Position the measuring cup in the micro­wave so you can see how the batter inside measures; the batter will be at or near the 2 1/2-cup mark. Microwave on high without covering or stirring, watching it continuously, until the mixture slowly bubbles up to slightly higher than the 8-cup mark and then deflates to near the 4 1/2-cup mark, 10 to 16 minutes (depending on how quickly your microwave cooks).
Do not open the microwave during the cooking process and, if in doubt, cook for less time, not more.
(If you want to make praline sauce instead of pralines, let the batter cook as directed until it has expanded to slightly over the 8-cup mark and then has slowly deflated just to the 7-cup mark. Use warm or at room temperature. Refrigerate the leftovers, tightly covered, for up to 1 week.)

Carefully remove the very hot measuring cup from the microwave and, using a sturdy metal mixing spoon, gently stir in the pecans, butter and vanilla, being careful to not splash any of the hot mixture on your skin. Continue stirring until the mixture is noticeably less glossy, about 3 minutes.

Working quickly, and using two spoons, scoop rounded tablespoonfuls of the mixture onto the wax paper, about 1 inch apart and, using a second tablespoon to push the batter off the mixing spoon. If necessary, thin the batter with the remaining 1 to 3 teaspoons of cream as you reach the end of the batter and it thickens as it cools. Let the pralines cool to room temperature, about 20 minutes, then serve as soon as possible. Any leftovers can be stored in an airtight container at room temperature for up to 4 days.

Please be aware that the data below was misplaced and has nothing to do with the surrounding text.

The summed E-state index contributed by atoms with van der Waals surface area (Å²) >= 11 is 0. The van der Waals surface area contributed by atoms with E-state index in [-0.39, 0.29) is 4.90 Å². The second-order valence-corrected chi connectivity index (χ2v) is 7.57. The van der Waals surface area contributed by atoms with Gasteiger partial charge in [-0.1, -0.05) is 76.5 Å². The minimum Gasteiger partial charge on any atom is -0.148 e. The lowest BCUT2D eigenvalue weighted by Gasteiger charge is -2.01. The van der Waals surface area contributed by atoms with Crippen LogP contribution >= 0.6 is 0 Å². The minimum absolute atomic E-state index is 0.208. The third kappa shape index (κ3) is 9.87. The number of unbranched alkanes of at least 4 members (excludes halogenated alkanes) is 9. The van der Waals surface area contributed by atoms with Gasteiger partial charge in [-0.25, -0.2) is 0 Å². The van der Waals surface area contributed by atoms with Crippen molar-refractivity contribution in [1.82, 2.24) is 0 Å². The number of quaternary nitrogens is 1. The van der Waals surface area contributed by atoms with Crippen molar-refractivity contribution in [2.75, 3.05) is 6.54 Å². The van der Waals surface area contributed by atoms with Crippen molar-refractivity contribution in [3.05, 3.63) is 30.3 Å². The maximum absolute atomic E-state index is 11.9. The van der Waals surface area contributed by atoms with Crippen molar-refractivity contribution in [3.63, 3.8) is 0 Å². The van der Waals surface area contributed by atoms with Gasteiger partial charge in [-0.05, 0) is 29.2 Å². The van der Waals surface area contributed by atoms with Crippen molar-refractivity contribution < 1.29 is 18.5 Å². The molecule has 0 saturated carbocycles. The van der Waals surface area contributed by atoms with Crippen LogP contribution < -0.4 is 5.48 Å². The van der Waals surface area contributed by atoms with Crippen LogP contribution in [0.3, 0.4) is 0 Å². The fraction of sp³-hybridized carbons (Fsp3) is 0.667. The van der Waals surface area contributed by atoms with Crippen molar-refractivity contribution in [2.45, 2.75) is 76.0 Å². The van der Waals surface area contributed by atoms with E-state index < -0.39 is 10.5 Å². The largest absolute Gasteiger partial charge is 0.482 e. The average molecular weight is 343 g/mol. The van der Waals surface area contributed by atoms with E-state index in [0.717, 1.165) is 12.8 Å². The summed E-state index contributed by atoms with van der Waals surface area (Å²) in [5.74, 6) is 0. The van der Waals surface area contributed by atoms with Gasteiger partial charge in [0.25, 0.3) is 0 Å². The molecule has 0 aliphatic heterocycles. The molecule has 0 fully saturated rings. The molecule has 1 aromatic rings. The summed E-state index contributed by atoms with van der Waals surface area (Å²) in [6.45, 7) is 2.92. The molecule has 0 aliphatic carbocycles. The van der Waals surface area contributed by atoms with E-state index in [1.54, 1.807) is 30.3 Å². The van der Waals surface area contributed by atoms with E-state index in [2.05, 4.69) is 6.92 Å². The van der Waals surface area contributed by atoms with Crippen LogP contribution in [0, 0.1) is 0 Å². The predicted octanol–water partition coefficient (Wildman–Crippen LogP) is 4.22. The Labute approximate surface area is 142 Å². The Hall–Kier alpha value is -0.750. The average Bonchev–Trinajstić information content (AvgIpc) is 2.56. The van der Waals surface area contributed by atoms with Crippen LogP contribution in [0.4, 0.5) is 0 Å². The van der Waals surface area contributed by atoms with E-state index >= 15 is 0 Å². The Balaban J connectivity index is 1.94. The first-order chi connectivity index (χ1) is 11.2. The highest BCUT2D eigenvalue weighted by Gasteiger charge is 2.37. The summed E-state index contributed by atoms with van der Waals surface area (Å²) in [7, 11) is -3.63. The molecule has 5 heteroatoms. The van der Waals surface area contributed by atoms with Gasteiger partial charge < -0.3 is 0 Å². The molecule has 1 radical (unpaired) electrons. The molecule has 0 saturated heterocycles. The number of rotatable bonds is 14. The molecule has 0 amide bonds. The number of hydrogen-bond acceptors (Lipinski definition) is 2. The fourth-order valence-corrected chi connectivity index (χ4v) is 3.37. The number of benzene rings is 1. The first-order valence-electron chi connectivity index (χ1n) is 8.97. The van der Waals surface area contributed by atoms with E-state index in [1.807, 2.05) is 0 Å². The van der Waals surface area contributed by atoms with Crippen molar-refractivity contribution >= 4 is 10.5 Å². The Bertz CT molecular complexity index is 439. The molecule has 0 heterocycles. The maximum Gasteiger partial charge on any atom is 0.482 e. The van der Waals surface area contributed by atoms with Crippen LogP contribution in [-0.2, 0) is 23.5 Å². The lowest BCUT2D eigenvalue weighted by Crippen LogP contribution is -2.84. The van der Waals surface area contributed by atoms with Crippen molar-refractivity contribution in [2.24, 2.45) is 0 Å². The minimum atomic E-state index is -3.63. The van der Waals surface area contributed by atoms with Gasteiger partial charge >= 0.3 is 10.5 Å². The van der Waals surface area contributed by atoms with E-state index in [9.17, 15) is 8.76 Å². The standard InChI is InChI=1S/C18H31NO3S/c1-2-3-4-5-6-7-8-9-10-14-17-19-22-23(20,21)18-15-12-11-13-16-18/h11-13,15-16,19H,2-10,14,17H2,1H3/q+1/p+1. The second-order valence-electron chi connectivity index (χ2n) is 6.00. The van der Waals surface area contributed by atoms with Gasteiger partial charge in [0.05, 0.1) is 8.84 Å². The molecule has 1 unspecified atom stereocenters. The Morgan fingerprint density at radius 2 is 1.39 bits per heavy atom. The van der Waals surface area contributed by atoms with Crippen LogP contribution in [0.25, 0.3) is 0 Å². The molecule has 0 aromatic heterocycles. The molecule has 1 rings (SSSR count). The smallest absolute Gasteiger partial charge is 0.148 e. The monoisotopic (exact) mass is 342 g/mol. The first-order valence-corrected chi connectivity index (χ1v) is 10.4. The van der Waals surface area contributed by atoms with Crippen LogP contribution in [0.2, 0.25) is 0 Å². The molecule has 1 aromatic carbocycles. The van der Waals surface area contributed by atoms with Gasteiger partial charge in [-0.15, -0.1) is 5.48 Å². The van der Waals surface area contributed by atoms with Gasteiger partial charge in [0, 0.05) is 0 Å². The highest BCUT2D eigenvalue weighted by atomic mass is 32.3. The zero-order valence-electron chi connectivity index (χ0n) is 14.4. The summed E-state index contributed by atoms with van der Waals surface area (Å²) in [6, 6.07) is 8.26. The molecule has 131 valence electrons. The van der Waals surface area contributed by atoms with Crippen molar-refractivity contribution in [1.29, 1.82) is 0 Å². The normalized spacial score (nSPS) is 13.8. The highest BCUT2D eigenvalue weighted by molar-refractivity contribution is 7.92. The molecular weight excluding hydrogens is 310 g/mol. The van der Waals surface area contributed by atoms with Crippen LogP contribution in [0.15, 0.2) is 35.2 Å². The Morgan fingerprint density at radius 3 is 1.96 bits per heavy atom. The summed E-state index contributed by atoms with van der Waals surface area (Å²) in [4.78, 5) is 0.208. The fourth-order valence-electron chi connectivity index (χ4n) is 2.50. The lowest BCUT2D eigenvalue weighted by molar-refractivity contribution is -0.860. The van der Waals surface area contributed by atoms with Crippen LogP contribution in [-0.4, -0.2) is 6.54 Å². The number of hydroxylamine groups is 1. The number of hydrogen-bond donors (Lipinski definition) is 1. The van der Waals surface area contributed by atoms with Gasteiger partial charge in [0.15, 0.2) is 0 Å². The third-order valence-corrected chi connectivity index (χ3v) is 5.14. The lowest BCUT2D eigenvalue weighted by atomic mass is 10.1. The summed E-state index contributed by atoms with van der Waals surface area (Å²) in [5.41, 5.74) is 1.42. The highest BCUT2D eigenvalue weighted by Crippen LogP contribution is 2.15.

In the hands of Lolis Eric Elie, Treme has manage to be both a television tie-in and a remarkable testament to the food of New Orleans.

07 September 2012

The Jill St. John Cookbook



We have been in full television mode at Cookbook Of The Day, so we felt a television themed Famous Food Friday was in order.  One just never knows who is out there getting a cookbook published but it seems if you are a bona fide television personality it is easier.

In the dark ages of the late 1980’s, before you were all born, the “Celebrity” chef was a rare thing.  Food Network was not being streamed into every family room/kitchen (Because there was just the kitchen and the dining room!), so cooking fell to actual clelebities.  Case in point, Jill St. John.